Can Alternative Lending Help Your Business?

There are any number of reasons why you might be turned down for a business loan. It might be that your credit score isn’t great or you don’t have a well-researched business plan. Relatively new businesses make banks nervous because they want a proven track record of success before they make a loan.

But being turned down for a loan doesn’t have to mean the end of your business. There may be other ways to get the funds you need in the time you need it. Here are four types of alternative lending that can get or keep your business on its feet.

  1. Microinvestors and Crowdfunding

Crowdfunding is more like getting donations than a loan. The people giving you money don’t expect a return on their investment. Instead, they usually receive a gift from you, like a free product. Businesses developing creative projects or new technologies do particularly well.

Equity crowdfunding, or micro-investing, is different. These are investors in the traditional sense; they’re buying into your company, just with smaller sums of money than traditional investors. This is one of the fastest-growing sources of alternative lending, especially for small and new businesses. For both types of crowdfunding there are great, online platforms that can help you find people willing to support your business.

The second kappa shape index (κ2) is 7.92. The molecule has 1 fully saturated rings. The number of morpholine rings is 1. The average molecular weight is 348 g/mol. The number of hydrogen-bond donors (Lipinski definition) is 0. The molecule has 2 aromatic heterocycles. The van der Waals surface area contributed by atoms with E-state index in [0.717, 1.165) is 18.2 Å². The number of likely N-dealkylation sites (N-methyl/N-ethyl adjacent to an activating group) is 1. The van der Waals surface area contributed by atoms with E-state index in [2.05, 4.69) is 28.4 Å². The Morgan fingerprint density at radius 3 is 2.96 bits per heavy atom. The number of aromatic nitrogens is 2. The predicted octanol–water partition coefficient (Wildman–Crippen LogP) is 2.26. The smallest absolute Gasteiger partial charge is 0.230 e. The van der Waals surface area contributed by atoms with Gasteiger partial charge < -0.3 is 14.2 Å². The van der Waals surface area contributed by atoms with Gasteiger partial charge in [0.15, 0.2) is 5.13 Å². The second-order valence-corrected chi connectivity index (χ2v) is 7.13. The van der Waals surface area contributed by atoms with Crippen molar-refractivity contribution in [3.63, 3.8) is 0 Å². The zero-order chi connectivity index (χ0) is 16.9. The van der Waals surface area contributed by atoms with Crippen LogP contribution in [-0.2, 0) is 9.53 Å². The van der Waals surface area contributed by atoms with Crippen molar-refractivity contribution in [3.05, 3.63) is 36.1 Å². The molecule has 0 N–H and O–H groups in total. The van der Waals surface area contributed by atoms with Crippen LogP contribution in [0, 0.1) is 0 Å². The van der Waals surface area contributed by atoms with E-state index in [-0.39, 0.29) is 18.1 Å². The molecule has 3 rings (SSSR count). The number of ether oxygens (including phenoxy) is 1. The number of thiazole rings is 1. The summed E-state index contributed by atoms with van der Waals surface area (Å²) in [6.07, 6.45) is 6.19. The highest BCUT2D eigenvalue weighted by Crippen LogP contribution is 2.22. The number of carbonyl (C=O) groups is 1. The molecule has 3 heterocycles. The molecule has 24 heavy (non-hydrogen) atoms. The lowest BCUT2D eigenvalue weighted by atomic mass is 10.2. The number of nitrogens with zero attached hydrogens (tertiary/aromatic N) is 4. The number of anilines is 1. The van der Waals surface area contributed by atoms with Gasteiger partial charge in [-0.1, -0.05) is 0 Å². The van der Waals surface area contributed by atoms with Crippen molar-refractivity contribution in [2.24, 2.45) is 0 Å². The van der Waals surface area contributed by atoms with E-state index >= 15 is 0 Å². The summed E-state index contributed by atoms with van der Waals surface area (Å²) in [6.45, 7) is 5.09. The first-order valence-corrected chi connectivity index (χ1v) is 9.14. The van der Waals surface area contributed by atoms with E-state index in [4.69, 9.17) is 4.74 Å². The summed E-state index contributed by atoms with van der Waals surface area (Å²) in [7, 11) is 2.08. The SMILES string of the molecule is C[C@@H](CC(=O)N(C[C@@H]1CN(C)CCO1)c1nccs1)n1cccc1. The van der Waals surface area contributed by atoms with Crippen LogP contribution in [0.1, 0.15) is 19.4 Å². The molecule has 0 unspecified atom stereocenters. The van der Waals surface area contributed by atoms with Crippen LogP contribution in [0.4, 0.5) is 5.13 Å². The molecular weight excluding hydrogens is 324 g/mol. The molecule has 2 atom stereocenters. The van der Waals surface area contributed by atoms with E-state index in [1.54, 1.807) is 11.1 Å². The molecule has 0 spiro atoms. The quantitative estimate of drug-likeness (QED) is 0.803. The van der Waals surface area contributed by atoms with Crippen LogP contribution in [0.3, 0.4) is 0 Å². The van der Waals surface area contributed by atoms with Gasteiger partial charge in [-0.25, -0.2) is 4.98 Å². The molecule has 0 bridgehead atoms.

1. Merchant Cash Advance

If you make a fair amount of credit card sales, you might consider looking into a merchant cash advance. Lenders will give you a short-term loan in exchange for a percentage of your future credit card sales. Because they base their decision strictly on credit card receivables, this can be a good option if your credit score isn’t great.

  1. Equipment Sale-Leaseback Financing

If your business owns equipment, especially construction and heavy equipment, you will almost certainly qualify for a form of alternative lending called equipment sale-leaseback financing. This is where you sell your equipment to the lender for cash, and lease it back. You have the cash you need and you still get to use your equipment. The downside is if you default, your equipment is the collateral, so it can be repossessed.

  1. Purchase order financing

If you have client orders that you can’t afford to fill, purchase order financing is a good option. The lender will pay your suppliers, you fill the order, and then the lender collects their money from the customer invoice.

So if you’ve struggled to secure a traditional loan, don’t despair. There are alternative lending sources that can get you the cash you need.